THE names of the four peregrines at Salisbury Cathedral will honour the work done by the NHS locally to rollout the Covid vaccine.

The names will come from the field of medicine and public health, and will also have a connection to Salisbury and the Cathedral.

Salisbury Cathedral had been used as a vaccination centre since January 16 and on Saturday, May 1 the Sarum South Primary Care Network team delivered the final jabs in the cathedral itself.

The Cathedral said: "In honour of the amazing work done by the Sarum South vaccine team working in the Cathedral until recently (and all the other NHS teams who have been working so hard on the rollout), the Peregrine team decided to offer up names from the field of medicine and public health. All have a connection, however distant, to Salisbury and the Cathedral."

The chicks were all ringed yesterday (Wednesday, May 12) on the cathedral tower.

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Pictures by James Fisher 

Phil Sheldrake, Salisbury Cathedral’s Nature Conservation Adviser said: “We have ringed them slightly earlier than last year, but they are all of a good size and you can see their adult feathers starting to show.

"They will grow very fast from now on and it won’t be long before we see them hopping off the nest to explore the balcony.”

He established the peregrine project at the Cathedral eight years ago, getting the birds back after a 60-year absence.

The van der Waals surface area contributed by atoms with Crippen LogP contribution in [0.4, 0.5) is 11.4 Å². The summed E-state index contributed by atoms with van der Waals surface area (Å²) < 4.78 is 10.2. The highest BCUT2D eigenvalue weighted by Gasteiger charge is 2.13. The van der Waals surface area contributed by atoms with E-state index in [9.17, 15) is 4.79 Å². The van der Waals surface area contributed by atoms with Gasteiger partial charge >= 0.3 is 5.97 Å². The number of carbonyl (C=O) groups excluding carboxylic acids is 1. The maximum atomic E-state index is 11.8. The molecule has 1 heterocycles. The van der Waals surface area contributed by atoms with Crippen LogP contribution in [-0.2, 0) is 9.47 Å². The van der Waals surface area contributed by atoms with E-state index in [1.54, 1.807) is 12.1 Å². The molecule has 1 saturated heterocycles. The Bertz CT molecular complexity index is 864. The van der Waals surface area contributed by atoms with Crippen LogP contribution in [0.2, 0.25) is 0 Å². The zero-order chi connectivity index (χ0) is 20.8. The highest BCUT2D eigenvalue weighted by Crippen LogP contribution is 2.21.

Along with Gary Price, Clerk of Works and Granville Pictor, the Cathedral’s peregrine specialist, he has overseen the development of the programme.

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Today the Cathedral has three camera feeds on the balcony and watching the live stream has proved very popular during the lockdowns, with thousands of people viewing remotely both in the UK and abroad.

Sine going live in March this year the webcam page has recorded nearly 188,000 unique page views.

On Monday, May 3 the page was access 9,000 times, the highest daily viewing number to-date.

The Cathedral says videos posted on Facebook have clocked up more than two million views in the past two months.

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And records show that across 2020 to 2021 viewers from 88 different countries have watched the birds.

Now the chicks have been ringed they are sporting a distinctive orange ring, the colour used for peregrines ringed in the South region – and every ring bears a unique three-letter code that allows researchers and livestream viewers to keep track of each individual chick from now on.

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This year’s letters are TVD, PTJ, TND and PHJ.

The chicks are believed to be two females and two males - weighing in between 530 grams and 830 grams – the heaviest being a female that already weighs as much as a fully grown male (830 grams).

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They will remain on the Cathedral Tower balcony until June, when they are expected to fledge, and will stay around the Cathedral for at least month after that, learning survival and hunting skills before going out on their own.

The Cathedral says voting for names of the chicks will be launched shortly.

To find out more about the peregrines or to watch the live stream visit the Cathedral's website

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